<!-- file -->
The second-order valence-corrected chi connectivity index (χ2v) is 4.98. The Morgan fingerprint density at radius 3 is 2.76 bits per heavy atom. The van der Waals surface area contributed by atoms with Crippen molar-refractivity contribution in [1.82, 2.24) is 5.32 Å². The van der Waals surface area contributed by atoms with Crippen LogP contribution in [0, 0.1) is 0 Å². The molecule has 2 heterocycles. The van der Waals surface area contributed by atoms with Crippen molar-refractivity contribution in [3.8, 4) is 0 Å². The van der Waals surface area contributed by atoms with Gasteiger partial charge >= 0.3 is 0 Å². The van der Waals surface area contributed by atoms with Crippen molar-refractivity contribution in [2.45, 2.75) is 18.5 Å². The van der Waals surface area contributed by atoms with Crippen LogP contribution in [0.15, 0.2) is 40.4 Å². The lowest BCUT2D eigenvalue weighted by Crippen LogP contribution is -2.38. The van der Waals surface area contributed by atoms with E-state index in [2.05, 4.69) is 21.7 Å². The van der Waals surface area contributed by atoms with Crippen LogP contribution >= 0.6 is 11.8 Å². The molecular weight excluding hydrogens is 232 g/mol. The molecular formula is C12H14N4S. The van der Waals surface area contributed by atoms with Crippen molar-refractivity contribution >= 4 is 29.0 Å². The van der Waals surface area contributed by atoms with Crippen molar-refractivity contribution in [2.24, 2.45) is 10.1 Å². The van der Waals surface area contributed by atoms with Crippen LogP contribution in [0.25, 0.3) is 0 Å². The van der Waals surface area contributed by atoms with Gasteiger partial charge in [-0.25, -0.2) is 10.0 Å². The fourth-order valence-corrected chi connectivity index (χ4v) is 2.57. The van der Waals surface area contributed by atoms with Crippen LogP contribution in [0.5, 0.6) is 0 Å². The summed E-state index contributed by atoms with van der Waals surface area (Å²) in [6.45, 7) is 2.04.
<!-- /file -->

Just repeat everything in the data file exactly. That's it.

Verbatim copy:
The second-order valence-corrected chi connectivity index (χ2v) is 4.98. The Morgan fingerprint density at radius 3 is 2.76 bits per heavy atom. The van der Waals surface area contributed by atoms with Crippen molar-refractivity contribution in [1.82, 2.24) is 5.32 Å². The van der Waals surface area contributed by atoms with Crippen LogP contribution in [0, 0.1) is 0 Å². The molecule has 2 heterocycles. The van der Waals surface area contributed by atoms with Crippen molar-refractivity contribution in [3.8, 4) is 0 Å². The van der Waals surface area contributed by atoms with Gasteiger partial charge >= 0.3 is 0 Å². The van der Waals surface area contributed by atoms with Crippen molar-refractivity contribution in [2.45, 2.75) is 18.5 Å². The van der Waals surface area contributed by atoms with Crippen LogP contribution in [0.15, 0.2) is 40.4 Å². The lowest BCUT2D eigenvalue weighted by Crippen LogP contribution is -2.38. The van der Waals surface area contributed by atoms with E-state index in [2.05, 4.69) is 21.7 Å². The van der Waals surface area contributed by atoms with Crippen LogP contribution >= 0.6 is 11.8 Å². The molecular weight excluding hydrogens is 232 g/mol. The molecular formula is C12H14N4S. The van der Waals surface area contributed by atoms with Crippen molar-refractivity contribution >= 4 is 29.0 Å². The van der Waals surface area contributed by atoms with Crippen molar-refractivity contribution in [2.24, 2.45) is 10.1 Å². The van der Waals surface area contributed by atoms with Crippen LogP contribution in [0.25, 0.3) is 0 Å². The van der Waals surface area contributed by atoms with Gasteiger partial charge in [-0.25, -0.2) is 10.0 Å². The fourth-order valence-corrected chi connectivity index (χ4v) is 2.57. The van der Waals surface area contributed by atoms with Crippen LogP contribution in [0.5, 0.6) is 0 Å². The summed E-state index contributed by atoms with van der Waals surface area (Å²) in [6.45, 7) is 2.04.